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Rolling blackouts hit drought-stricken Venezuela

by Staff Writers
Caracas (AFP) Jan 12, 2010
Venezuela will be hit with rolling blackouts lasting four hours per day starting Wednesday, as part of a power-saving effort to cope with a severe drought, the head of the the state-run power company said Tuesday.

In Caracas, the power cuts will begin after midnight Tuesday and will take place on alternate days in different sectors and times, Electricidad de Caracas president Javier Alvarado said in his announcement.

The rest of the country will also suffer electricity cuts that could last until the start of the rainy season in May, he added.

Alvarado said the power-saving measures extended to government institutions as well.

Venezuela is flush with oil, the country's chief export, and natural gas, but meets domestic energy demand with electricity generated by its massive Guri Dam hydroelectric complex on the Orinoco River, which supplies 70 percent of the nation's power needs.

But with drought affecting large swathes of Latin America, water levels at the Guri Dam have dropped to a critical nine meters (30 feet) below normal and are still falling at a rate of 10 centimeters (four inches) daily, experts said.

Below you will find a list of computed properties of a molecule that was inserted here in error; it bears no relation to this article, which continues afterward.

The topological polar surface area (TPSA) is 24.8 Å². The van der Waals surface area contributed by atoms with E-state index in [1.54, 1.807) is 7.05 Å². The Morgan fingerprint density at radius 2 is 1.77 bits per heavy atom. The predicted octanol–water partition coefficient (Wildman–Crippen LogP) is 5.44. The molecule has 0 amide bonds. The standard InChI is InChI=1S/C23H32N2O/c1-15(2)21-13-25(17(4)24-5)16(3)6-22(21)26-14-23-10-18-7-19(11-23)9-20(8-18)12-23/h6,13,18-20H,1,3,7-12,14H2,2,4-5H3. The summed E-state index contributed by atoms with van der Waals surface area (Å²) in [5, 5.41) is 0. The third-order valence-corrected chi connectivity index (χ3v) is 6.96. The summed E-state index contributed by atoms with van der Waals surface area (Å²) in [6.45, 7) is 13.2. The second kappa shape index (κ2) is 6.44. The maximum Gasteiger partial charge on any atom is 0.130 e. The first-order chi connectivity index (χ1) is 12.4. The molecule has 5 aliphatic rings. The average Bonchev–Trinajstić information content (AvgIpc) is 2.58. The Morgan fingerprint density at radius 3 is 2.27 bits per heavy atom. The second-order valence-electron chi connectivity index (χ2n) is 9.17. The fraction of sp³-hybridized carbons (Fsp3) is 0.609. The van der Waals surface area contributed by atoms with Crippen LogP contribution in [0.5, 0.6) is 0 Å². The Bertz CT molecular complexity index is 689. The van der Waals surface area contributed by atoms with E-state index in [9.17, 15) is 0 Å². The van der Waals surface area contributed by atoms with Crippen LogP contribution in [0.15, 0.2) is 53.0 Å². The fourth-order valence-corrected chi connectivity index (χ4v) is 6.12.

"There's no time to lose if we don't want the (Guri) reservoir to collapse," the president of state-run Corpoelec power-distribution company, Jesús Rangel, told VTV television.

President Hugo Chavez last month announced a series of energy-saving measures to slash power consumption across the country by 20 percent.

Venezuela began rationing electricity in 2010 in malls, businesses and billboards.

However, due to public outcry and concerns that darkened malls would increase an already alarming crime wave in Caracas, the government Tuesday said it would keep entertainment centers lit up at night.

"In popular spots, we'll keep the lights on. It's an important consideration regarding the safety of our people," said Alvarado.

Chavez set up the electricity ministry at the end of October to help solve problems he blames on the drought and waste, but that his critics blame on bad management and a lack of investment.

All power companies were nationalized in Venezuela in 2007.



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